Is anyone else intrigued by Galway’s unusual relationship with its river? Every other city or town I can think of that is built on a river tends to grow up on both banks along the river – Dublin, Cork, London and many more – but Galway is perpendicular to the Corrib. The town runs from Quay Street up through Shop Street and away from the river. Similarly, the part of town that has grown up to the west is also at right angles to the Corrib. As you move upstream and north, there is considerably less development and much of it recent. The western bank is primarily university land and the eastern side appears to have little in the way of building.
Is this because of the nature of the Corrib River? Is it too wide, too deep, or are the channels too dangerous, preventing the more normal settlement pattern that we see at other towns built on rivers? Is there an ecological reason? Is it to do with the water tables? And yet, in other respects, Galway has a very healthy relationship with the Corrib – the frequency with which I see fishermen, rowers and other pleasure craft attests to the river’s undoubted qualities.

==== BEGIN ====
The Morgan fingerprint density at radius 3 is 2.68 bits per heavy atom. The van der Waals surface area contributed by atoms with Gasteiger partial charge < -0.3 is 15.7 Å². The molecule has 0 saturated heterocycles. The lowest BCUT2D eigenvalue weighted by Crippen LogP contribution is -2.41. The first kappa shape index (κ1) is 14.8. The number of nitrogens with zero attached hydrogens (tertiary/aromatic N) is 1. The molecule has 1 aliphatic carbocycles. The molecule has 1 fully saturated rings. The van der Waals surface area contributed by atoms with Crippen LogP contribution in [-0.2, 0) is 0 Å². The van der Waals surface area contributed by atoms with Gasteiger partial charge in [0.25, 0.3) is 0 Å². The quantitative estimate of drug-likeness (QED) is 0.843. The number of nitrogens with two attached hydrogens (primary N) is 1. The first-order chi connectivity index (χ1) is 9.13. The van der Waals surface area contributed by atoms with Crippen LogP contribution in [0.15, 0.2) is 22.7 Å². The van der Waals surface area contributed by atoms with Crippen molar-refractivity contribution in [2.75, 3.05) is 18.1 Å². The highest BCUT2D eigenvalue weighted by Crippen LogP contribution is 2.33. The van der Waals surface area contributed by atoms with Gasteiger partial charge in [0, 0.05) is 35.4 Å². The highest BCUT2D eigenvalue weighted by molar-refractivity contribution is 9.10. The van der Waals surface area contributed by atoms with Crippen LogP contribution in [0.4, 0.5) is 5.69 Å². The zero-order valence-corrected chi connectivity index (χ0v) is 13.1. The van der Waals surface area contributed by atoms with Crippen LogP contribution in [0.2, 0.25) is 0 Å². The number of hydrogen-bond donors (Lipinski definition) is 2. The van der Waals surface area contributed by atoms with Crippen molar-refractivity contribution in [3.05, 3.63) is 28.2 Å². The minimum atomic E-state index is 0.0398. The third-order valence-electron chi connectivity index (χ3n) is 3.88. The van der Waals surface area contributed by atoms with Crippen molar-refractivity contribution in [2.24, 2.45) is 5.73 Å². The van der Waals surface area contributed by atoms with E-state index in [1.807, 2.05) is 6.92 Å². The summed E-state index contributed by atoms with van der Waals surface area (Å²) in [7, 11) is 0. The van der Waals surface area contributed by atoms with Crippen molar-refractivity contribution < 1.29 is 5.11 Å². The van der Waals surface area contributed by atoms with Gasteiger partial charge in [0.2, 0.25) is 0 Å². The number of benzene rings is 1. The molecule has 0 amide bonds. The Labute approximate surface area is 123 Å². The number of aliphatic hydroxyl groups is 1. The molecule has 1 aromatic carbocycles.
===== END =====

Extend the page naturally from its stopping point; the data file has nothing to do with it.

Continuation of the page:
An urban historian friend (Dublin-based) suggested the answer might lie in the history of land ownership in the area. If one looks at Galway on the Down Survey, a narrow slice of land on the eastern bank called ‘Gallway’ – encompassing Terrylan, Castlegare and Ballibritt – is clearly demarcated. Is this an old city boundary that has left its impression and forced the development of the city to the North-East and away from the river? If so, what does this tell us about urban development both here and elsewhere? And is Galway’s relationship with the Corrib as unusual as I think?
– Máirín Mac Carron